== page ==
American Smooth: Poems Paperback – 17 Feb 2006
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"Dove, with her precise, singing lines, eliminates the impure, the wrong notes, the clutter and the waste to reach straight to the heart of experiences so that emotion rings true."
About the Author
Rita Dove is the recipient of many honors, including the Pulitzer Prize and the Fulbright Lifetime Achievement Medal. A member of the American Academy of Arts and Letters, she is a Commonwealth Professor of English at the University of Virginia and lives in Charlottesville.
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I think however, this may be" best in book", but haven't spent enough time to give a fair analysis.
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calibration, smoothness, heft, the execution of motion, are words located in the language of dance -- and the language of guns. memories of dances fill the first section, and the poem Meditation at Fifty Yards, Moving Target, the first piece of found poetry in the collection, reads like instructions from a shooting pamphlet.
the second section, Not Welcome Here, chronicles the experiences of african-americans who enlisted during the first world war and their encounters with the stupidity of american racism which arguably endangered the fighting power of our military forces.
in the third section, Twelve Chairs, rita dove travels to the federal court house in sacramento, california (where else for justice?), to find words carved on the backs of twelve marble chairs as part of an installation by larry kirkland for her twelve poems.
in dance the man leads, so it is with the male voices of the second section, and the woman responds in the fourth section in Blues in Half-Tones, ¾ Time, with romance and dance, female pleasures not without their hard histories as dove tells in the grisly tale of The Seven Veils of Salomé and the story of the imprisonment and execution of valentinus who is remembered with red hearts, chocolate and flowers.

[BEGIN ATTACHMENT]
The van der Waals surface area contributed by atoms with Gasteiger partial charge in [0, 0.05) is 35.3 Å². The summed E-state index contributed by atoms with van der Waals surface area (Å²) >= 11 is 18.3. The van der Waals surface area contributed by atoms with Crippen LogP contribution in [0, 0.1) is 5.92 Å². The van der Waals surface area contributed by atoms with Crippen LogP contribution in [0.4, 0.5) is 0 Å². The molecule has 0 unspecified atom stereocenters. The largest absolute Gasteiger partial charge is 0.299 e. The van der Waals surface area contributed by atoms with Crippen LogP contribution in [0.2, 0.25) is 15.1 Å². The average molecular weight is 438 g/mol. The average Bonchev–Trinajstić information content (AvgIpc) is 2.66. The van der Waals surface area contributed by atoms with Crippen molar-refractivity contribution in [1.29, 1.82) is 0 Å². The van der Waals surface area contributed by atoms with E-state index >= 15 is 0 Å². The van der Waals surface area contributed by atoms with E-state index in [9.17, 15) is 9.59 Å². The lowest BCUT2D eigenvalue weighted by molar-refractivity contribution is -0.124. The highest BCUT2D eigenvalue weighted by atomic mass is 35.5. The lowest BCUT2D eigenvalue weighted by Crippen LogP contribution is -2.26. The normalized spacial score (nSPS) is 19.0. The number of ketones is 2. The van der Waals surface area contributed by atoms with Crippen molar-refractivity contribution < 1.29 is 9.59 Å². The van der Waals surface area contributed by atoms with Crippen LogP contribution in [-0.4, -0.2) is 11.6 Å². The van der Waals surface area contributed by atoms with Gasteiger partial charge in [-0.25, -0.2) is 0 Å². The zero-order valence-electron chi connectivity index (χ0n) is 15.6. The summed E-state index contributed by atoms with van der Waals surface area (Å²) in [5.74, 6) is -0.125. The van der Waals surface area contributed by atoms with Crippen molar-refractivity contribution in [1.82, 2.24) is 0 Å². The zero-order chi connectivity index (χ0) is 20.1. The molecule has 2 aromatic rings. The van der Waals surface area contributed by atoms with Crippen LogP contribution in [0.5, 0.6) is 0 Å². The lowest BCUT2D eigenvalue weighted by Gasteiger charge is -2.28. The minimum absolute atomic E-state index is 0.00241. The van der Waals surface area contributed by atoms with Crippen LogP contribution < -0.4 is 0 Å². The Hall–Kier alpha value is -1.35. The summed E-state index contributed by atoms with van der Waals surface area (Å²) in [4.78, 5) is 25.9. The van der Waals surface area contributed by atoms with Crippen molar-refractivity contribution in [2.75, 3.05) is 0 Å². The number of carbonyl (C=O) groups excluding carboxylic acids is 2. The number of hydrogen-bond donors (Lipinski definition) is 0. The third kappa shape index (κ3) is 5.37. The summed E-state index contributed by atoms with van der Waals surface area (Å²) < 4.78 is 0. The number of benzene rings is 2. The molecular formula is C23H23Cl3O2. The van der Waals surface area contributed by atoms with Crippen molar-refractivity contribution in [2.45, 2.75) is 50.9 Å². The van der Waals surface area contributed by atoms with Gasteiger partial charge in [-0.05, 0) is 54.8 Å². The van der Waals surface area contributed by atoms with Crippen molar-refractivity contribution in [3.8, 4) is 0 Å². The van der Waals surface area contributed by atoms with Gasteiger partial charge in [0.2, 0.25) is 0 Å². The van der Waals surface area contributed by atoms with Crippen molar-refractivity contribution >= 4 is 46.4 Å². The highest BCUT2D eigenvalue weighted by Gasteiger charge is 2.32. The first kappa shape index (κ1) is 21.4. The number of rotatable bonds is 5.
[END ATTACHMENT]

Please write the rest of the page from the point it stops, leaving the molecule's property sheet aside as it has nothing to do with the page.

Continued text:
the fifth section, Evening Primrose, compiles mostly poetic reflections, poems from another poet's pen which might be labeled whimsical, but in dove's hand, given the hard histories of the preceding sections, contextually, her work can neither be slighted nor dismissed, displaying nothing less than a sensibility and execution, when fully appreciated, that startles and awes like well executed ballroom dance movements. for those who require a poetic precursor, i suggest one, robert lowell.
The section "Not Welcome Here" gives a voice to the African-American soldiers in World War I. The poems are artfully crafted, but they make the reader wonder how Dove has so much experience with a war that was fought before she was born. The notes to the text indicate that she has read several books about the war; however, the emotions and experience would be much different when reading about a war ninety years later than living or fighting in that time.
Other themes expressed in the poetry are jazz music, childhood memories, love and regret. A personal favorite is the poem "Brown" where Dove expresses a love for her skin color. It begins by a dress maker exclaiming that the speaker looks good in every color. Again, there is reference to dance because the speaker is at a ball in a country club. The speaker expresses her love of the way that her brown skin glows against fuchsia and citron dresses and her desire to make a grand entrance. One again Dove is exploring the desire to be an individual in the midst of a culture that prizes conformity.
My favorite selections are "Meditation at Fifty Yards, Moving Target", which makes shooting a gun sound so poetic and "Heart to Heart" which downplays the myths one associates with the heart (shape and color), and all the cliches individuals use in terms of it (from the bottom of my heart), and breaks down what it really is (muscle) and what people need to keep it going (love).
Although I was not able to enjoy the collection in it's entirety, I enjoyed several of the poetic offerings similar to those mentioned above. Those that I did not identify with were well written, its just that I was not able to relate to those pieces, but that is the beauty of poetry, there is something for everyone.
Reviewed by Aiesha Flowers
of The RAWSISTAZ Reviewers